Without it, you may either produce weak immune cells or very few immune cells. It has also been shown to help decrease your chances of getting a few different types of cancer.
This vitamin doesn’t just help with your immune system, though. It’s also very helpful for diabetics in general, and that’s for a few different reasons. One of the most pressing reasons is that it helps manage your blood glucose levels, which is naturally very important for diabetics.
It can also help keep your blood pressure under control in many situations, something that those with type 2 diabetes experience rather often. One of the more unconventional benefits of vitamin C is that it helps with skincare.
Surprisingly enough, it was found to help people develop clearer skin when they were getting enough of it. This might be more pertinent to diabetics since they often struggle with skin problems as a result of their conditions.
Bell peppers can be added to almost any food, whether it be on the side, mixed in, or as a snack eaten all on its own. They’re readily available at most grocery stores or local farmer’s markets, and they’re absolutely great for your health.
Try mixing things up by adding them into whatever you’re having for dinner as soon as you can, because the more vitamin C you can get, the better.
If You’re Diabetic Get Plenty of Vitamin A for a Healthy Immune System
While many people associate vitamin C with being the most important immune system vitamin, you shouldn’t forget about the other vitamins which can also play major roles in keeping you healthy.
Vitamin A is often overlooked when compared to vitamin C and D, but it has a lot of health benefits that you could be missing out on. One thing that vitamin A does for your immune system is that it helps you maintain healthy mucus.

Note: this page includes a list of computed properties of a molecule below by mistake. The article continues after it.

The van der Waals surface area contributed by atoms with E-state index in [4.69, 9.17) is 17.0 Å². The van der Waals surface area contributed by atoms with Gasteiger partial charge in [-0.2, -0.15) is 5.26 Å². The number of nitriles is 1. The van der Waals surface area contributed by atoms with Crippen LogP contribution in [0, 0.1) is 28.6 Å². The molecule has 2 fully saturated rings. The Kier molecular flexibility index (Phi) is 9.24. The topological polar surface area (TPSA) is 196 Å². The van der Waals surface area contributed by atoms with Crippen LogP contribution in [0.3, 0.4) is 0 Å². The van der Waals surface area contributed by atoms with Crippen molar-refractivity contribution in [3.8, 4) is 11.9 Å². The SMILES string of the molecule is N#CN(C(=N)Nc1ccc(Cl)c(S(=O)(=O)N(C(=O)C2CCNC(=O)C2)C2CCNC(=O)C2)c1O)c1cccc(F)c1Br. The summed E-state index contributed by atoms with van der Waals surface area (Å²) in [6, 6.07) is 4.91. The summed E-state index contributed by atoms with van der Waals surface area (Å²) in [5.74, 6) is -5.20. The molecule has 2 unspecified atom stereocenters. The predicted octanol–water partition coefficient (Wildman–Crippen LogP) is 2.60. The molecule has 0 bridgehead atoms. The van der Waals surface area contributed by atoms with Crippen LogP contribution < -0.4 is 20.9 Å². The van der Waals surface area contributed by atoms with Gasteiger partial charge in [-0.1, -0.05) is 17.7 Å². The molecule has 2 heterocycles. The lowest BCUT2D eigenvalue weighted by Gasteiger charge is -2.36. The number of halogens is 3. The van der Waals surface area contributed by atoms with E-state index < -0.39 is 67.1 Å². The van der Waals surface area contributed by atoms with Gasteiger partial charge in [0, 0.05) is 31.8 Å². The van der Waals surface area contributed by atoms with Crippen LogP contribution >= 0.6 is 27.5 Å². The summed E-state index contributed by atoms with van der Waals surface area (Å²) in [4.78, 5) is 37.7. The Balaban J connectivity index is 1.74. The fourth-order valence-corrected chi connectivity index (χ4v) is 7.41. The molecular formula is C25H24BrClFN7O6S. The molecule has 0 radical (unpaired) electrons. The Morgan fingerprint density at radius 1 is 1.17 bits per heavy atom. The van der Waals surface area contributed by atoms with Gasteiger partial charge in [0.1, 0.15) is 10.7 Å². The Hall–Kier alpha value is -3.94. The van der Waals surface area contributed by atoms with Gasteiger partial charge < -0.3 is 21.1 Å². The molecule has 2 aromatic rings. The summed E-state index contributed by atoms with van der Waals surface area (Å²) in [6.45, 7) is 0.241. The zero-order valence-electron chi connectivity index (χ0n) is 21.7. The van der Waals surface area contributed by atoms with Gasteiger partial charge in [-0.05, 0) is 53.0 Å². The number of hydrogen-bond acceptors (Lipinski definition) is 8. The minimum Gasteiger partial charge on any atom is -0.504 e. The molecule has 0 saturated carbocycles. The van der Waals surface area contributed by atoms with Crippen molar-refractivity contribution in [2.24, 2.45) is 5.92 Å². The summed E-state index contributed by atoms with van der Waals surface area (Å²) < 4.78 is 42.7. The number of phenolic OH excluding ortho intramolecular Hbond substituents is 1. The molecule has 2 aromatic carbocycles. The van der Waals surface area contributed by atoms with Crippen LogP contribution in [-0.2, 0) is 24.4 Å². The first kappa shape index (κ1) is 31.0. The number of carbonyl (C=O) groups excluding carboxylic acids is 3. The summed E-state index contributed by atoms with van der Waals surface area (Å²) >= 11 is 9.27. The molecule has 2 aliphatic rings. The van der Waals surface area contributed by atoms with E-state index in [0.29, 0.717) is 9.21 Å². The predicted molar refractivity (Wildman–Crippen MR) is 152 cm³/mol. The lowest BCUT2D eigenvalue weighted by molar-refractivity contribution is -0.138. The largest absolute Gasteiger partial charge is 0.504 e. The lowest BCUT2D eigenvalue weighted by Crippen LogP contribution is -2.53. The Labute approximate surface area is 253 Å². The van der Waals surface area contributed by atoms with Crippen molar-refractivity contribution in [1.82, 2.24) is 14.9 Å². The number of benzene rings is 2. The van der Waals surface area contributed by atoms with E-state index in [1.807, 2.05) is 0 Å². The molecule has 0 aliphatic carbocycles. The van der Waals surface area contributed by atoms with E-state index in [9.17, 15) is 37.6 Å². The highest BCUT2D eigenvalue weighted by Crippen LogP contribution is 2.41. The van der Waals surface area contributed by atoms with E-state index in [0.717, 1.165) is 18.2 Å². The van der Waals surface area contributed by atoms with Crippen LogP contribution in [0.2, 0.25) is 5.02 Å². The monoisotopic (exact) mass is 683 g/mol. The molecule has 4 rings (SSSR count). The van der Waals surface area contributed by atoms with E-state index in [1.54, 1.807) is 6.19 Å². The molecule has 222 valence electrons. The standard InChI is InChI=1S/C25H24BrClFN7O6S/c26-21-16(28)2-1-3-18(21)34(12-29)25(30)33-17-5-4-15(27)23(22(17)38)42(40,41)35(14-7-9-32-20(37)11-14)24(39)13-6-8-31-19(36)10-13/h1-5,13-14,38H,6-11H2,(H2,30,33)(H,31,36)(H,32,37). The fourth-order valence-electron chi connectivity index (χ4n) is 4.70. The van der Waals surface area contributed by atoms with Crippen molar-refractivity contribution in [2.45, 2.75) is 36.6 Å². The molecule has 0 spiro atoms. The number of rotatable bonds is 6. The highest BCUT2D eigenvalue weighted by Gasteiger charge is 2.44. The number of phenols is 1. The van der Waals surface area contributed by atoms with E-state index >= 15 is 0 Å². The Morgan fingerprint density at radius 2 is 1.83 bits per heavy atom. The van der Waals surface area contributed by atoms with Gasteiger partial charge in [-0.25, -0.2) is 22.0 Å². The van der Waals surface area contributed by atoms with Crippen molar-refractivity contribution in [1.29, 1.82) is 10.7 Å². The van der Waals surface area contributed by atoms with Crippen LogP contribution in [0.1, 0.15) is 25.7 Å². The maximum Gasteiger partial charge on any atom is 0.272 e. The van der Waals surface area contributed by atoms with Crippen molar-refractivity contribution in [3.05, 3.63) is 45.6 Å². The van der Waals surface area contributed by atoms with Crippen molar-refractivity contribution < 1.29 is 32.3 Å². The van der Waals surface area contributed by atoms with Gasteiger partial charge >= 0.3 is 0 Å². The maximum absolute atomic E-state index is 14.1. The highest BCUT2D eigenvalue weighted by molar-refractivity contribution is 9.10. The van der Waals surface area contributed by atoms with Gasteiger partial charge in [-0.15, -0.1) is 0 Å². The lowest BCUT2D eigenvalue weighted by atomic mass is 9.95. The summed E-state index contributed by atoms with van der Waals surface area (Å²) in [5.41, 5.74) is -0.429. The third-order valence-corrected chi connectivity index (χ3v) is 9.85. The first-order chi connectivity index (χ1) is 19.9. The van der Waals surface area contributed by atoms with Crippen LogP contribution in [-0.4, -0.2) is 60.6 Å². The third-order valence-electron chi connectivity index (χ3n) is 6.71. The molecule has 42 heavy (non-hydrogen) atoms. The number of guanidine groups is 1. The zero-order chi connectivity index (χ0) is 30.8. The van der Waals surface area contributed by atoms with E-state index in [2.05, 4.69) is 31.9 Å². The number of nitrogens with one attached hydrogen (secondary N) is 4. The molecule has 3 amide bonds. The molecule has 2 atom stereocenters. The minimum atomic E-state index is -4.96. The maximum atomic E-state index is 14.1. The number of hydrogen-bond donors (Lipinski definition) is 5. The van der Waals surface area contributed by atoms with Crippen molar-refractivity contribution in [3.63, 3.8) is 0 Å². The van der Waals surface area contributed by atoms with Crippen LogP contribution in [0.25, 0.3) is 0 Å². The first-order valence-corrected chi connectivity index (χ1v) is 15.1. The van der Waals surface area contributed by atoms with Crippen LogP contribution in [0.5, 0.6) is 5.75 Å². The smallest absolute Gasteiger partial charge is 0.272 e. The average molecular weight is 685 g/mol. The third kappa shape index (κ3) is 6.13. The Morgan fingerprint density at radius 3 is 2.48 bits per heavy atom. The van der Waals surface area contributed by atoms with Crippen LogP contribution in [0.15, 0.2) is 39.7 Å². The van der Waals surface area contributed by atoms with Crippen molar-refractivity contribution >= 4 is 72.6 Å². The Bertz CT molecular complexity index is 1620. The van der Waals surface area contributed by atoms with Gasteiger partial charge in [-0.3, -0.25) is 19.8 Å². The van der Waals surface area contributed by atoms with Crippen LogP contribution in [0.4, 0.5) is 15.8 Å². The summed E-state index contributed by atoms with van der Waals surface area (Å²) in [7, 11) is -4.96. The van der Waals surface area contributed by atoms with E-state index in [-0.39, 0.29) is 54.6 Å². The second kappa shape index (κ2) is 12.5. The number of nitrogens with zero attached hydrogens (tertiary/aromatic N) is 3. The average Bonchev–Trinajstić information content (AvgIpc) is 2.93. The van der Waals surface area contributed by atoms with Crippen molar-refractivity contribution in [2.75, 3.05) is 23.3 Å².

While it does seem gross, and though you might not have known it, the mucus in your nose and throat is actually your body’s first line of defense against viruses. It’s meant to catch anything that’s not supposed to be there, which is why your body produces more of it when you get sick.
Another immune system boost that it gives you, which is also helpful for diabetics in particular, is its anti-inflammatory properties. Vitamin A can help quickly reduce and control inflammation, which helps your immune system.
Many diabetics experience inflammation, which is uncomfortable, so this will also help you feel a lot better in your day to day life. Vitamin A is often found with beta-carotene, something that helps improve eye health, which is definitely an important thing for diabetics.
Diabetes can greatly increase your chances of things like cataracts and poor eyesight, so taking care of your eyes is important. The best source of vitamin A and beta-carotene you’re going to find is carrots.
They’re a very diabetic-friendly vegetable since they’re so low in sugar, and they can be prepared in a ton of different ways. You can have carrots as a snack throughout the day, though you might want to stay away from sauces that might contain more sugar.
Just eating them raw will help you keep your blood sugar under control. They’re also great roasted in the oven or cooked up into a sauce, and you can also add them to soups for extra flavor.
They pair well with almost any meat, and are also great in salads. You can also find a decent amount of vitamin A in foods like spinach and broccoli, though not in the same amounts.
Still, if you don’t like carrots, broccoli and spinach are great ways to boost your cooking and can be eaten in whatever way you find most appealing.